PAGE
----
It's been a while since I wrote anything about the daily auroras we get down here, and the photos are starting to pile up, so here's a photo-heavy post to catch up a bit.
They really are a significant part of my days, and sharing pictures is starting to seem like one of the best ways to give people an idea of what my life is like.
Saying that we have auroral storms every day may sound like an exaggeration, but to a very good approximation, we do.
We may get one day every week or two where the auroras are only a faint green glow, but most days we will have at least a couple of bright bands or curtains hanging overhead.
Auroras seem to come in two general forms, the static band or ribbon, which hangs overhead moving very slowly or not at all, and the much more active dancing variety.
They usually form fairly contiguous bands, stretching nearly from one horizon to the other. Auroras form primarily along the "auroral oval" which encircles the magnetic South Pole, and passes directly over the geographic South Pole (where I live). Because of this, they tend to orient themselves in a particular way, perpendicular to the path between the station and dark sector, and all of the active ones tend to happen over the ICL (Ice Cube Lab - where the Ice Cube neutrino detector houses its electronics).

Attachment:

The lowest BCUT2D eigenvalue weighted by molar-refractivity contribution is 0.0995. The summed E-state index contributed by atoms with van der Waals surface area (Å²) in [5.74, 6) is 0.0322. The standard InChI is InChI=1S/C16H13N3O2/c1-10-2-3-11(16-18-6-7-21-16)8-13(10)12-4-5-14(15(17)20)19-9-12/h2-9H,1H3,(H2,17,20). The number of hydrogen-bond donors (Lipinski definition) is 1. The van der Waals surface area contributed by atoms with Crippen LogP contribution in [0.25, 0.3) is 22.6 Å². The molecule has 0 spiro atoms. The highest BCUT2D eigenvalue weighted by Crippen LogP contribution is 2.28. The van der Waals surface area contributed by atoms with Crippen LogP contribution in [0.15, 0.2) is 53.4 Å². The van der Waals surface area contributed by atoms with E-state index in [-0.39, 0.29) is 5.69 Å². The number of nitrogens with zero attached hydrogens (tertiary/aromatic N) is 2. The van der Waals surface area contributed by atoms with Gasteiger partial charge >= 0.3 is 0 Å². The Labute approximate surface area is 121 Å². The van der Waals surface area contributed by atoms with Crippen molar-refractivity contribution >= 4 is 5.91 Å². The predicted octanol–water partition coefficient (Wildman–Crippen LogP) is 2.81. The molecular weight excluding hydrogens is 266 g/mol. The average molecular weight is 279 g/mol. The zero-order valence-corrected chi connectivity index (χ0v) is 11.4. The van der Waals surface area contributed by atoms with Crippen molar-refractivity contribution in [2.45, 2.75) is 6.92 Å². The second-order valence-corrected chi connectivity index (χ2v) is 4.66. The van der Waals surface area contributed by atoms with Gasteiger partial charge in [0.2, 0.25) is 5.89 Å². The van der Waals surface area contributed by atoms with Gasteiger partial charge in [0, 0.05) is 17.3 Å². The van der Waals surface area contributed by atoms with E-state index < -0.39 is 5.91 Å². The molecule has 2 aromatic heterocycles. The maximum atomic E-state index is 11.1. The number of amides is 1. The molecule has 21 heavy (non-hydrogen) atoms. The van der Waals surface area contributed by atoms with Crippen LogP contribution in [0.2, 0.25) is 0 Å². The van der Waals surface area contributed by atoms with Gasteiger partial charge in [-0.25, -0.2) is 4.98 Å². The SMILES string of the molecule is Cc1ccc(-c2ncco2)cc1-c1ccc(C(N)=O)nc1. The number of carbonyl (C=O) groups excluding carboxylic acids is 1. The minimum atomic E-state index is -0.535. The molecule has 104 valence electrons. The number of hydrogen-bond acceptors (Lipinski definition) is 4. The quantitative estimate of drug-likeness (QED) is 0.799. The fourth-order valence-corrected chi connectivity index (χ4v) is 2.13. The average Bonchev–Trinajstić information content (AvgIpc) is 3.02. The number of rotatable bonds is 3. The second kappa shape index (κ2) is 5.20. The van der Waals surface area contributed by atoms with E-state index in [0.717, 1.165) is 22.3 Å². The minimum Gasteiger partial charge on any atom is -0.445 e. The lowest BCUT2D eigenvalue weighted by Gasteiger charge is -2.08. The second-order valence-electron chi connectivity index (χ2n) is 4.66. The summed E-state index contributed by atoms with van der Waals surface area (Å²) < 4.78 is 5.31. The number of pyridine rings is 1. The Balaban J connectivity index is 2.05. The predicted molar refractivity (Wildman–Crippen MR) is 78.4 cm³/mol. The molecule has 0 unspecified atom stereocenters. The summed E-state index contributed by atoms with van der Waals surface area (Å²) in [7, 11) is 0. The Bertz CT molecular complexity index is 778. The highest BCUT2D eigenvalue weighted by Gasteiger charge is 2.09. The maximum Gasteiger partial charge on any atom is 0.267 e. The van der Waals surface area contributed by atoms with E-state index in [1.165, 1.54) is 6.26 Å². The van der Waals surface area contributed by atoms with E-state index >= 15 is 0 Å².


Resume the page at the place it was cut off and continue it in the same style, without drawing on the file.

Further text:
These photos are all long exposures - at least 15 seconds, and usually 30. The SPT (where I work) is among the most photogenic bits of life down here, but unfortunately, it's usually in motion and blurred in any aurora photos.
Instead, I tend to use MAPO (the nearest building to SPT, and wonderfully stationary) as a foreground. These photos include what is probably my best shot of the season, which has been widely borrowed, particularly for the Midwinter's Greeting card.
Far from being six months of frozen darkness stranded on a barren icescape, life here really is beautiful.